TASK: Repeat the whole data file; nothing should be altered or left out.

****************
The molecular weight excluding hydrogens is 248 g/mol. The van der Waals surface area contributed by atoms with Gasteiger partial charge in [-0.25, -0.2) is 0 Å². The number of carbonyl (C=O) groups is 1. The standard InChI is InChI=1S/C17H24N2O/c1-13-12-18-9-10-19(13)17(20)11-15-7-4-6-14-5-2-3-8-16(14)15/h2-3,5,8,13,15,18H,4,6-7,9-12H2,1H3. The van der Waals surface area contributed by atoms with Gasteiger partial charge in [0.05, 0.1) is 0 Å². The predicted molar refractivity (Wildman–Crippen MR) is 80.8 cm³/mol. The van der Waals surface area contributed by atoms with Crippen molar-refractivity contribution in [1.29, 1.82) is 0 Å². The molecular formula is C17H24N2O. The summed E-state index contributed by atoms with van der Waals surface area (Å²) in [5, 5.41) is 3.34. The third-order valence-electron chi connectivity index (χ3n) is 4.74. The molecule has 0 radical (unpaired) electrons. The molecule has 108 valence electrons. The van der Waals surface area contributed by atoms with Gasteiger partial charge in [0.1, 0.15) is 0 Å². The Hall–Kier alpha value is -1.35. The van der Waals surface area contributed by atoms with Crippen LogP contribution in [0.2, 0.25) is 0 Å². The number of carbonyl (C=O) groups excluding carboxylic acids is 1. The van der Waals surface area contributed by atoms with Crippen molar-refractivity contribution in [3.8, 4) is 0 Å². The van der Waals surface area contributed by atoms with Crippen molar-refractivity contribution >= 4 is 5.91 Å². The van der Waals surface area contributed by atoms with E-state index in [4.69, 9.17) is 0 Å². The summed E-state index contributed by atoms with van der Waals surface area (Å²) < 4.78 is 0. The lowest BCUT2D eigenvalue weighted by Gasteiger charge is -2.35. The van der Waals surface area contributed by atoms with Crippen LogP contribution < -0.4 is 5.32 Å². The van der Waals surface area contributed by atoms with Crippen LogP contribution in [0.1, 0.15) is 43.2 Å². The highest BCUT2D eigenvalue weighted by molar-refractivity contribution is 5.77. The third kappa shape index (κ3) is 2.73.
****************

The molecular weight excluding hydrogens is 248 g/mol. The van der Waals surface area contributed by atoms with Gasteiger partial charge in [-0.25, -0.2) is 0 Å². The number of carbonyl (C=O) groups is 1. The standard InChI is InChI=1S/C17H24N2O/c1-13-12-18-9-10-19(13)17(20)11-15-7-4-6-14-5-2-3-8-16(14)15/h2-3,5,8,13,15,18H,4,6-7,9-12H2,1H3. The van der Waals surface area contributed by atoms with Gasteiger partial charge in [0.05, 0.1) is 0 Å². The predicted molar refractivity (Wildman–Crippen MR) is 80.8 cm³/mol. The van der Waals surface area contributed by atoms with Crippen molar-refractivity contribution in [1.29, 1.82) is 0 Å². The molecular formula is C17H24N2O. The summed E-state index contributed by atoms with van der Waals surface area (Å²) in [5, 5.41) is 3.34. The third-order valence-electron chi connectivity index (χ3n) is 4.74. The molecule has 0 radical (unpaired) electrons. The molecule has 108 valence electrons. The van der Waals surface area contributed by atoms with Gasteiger partial charge in [0.1, 0.15) is 0 Å². The Hall–Kier alpha value is -1.35. The van der Waals surface area contributed by atoms with Crippen LogP contribution in [0.2, 0.25) is 0 Å². The number of carbonyl (C=O) groups excluding carboxylic acids is 1. The van der Waals surface area contributed by atoms with Crippen molar-refractivity contribution in [3.8, 4) is 0 Å². The van der Waals surface area contributed by atoms with Crippen molar-refractivity contribution >= 4 is 5.91 Å². The van der Waals surface area contributed by atoms with E-state index in [4.69, 9.17) is 0 Å². The summed E-state index contributed by atoms with van der Waals surface area (Å²) < 4.78 is 0. The lowest BCUT2D eigenvalue weighted by Gasteiger charge is -2.35. The van der Waals surface area contributed by atoms with Crippen LogP contribution < -0.4 is 5.32 Å². The van der Waals surface area contributed by atoms with Crippen LogP contribution in [0.1, 0.15) is 43.2 Å². The highest BCUT2D eigenvalue weighted by molar-refractivity contribution is 5.77. The third kappa shape index (κ3) is 2.73.